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dc.contributor.advisorSkuse, Andrew-
dc.contributor.advisorLiddle, Valerie-
dc.contributor.authorJagtenberg, Johanna Elisabeth (Hanna)-
dc.description.abstractIn this thesis, I analyse the experiences of white Afrikaans-speaking South Africans, who selfidentify as Afrikaners, and who immigrated to Australia in the post-apartheid era. Based on 16 months of ethnographic fieldwork amongst this group, I centrally argue that they had lost their sense of belonging in their homeland and moved to Australia in an attempt to recreate this. Hence, I use the experience of loss of belonging as my main analytical framework. Loss is defined as the severance of attachment and belonging as togetherness. Since we attach ourselves in first instance to other people, I argue that interpersonal belonging is our most essential need. Belonging is further similar to identity, since we feel that we belong to someone or some group because we identify with them. As such, it is concerned with who we are (and not) or to whom we belong (or not), and thus with inclusion and exclusion. In South Africa after 1994, the study participants had felt excluded in nearly every sense. Since secondary research demonstrates that Afrikaners, as a group, are not excluded in their homeland, I further argue that most of these losses were felt losses. However, whether our version of reality is congruent with facts is irrelevant in our lived experience: we act upon what we believe to be true and thereby create our own reality. Therefore, the Afrikaners’ overall story that, to them, feels as if it is true, became real in its consequences. That is, due to their felt loss of belonging, they immigrated to Australia. When we are faced with loss, we generally react with grief, and grief works itself out through the competing tendencies of trying to preserve or restore the past while simultaneously attempting to recreate or replace what was lost. The Afrikaners focused on the latter by trying to replace South Africa with Australia. However, since our attachments are specific, loss is irreplaceable. Ultimately, grief can only be resolved or made bearable through meaning-making. Since the study participants failed to this with regards to their pre-immigration losses, they were still grieving over their felt loss of belonging to their homeland. Next to this, in Australia, they felt excluded too, due to their migrant status. In fact, the migration was associated with loss and grief as well, since many participants lost, to a considerable extent, their careers, wealth and, with that, their self-esteem. Most of all, they felt bereft of their culture and their relatives. However, since they viewed all of these losses as sacrifices they had made for their children, whom they felt were fully accepted in Australian society, they coped well with their post-immigration losses. Thus, the Afrikaners’ loss of belonging was made bearable through enacting belonging: the participants restored meaning to their own lives through their children.en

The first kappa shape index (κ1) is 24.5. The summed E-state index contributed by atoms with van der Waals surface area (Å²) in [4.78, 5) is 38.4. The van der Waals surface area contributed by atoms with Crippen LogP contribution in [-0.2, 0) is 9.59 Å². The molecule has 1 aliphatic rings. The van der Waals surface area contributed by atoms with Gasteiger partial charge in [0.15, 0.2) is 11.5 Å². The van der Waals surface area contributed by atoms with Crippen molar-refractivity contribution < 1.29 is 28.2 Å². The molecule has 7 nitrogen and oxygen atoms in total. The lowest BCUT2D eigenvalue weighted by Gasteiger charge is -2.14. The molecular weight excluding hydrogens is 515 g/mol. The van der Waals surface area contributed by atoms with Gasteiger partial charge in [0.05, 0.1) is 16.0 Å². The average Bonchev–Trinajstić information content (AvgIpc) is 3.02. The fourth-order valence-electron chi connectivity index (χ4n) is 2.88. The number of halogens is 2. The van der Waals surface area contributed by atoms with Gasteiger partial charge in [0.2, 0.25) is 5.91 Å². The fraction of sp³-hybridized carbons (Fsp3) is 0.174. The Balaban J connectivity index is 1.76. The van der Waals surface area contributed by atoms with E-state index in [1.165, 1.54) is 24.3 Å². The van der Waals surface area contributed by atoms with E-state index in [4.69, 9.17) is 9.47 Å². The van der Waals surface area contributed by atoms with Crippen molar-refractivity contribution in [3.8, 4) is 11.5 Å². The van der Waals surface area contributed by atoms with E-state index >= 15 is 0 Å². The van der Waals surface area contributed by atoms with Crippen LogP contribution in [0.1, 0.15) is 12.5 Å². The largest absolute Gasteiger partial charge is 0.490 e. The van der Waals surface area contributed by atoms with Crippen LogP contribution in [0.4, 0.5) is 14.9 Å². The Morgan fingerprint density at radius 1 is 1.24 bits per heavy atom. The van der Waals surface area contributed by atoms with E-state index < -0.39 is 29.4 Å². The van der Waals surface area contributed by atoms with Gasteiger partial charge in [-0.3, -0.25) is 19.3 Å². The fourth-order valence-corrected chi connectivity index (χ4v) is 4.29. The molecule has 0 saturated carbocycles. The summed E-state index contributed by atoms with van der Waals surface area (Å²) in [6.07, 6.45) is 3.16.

dc.titleOut of South Africa and Into Australia: The Afrikaners’ Quest for Belonging in a Post-apartheid Worlden
dc.contributor.schoolSchool of Social Sciences : Anthropology and Development Studiesen
dc.provenanceThis electronic version is made publicly available by the University of Adelaide in accordance with its open access policy for student theses. Copyright in this thesis remains with the author. This thesis may incorporate third party material which has been used by the author pursuant to Fair Dealing exceptions. If you are the owner of any included third party copyright material you wish to be removed from this electronic version, please complete the take down form located at:
dc.description.dissertationThesis (Ph.D.) -- University of Adelaide, School of Social Sciences, 2020en
Appears in Collections:Research Theses

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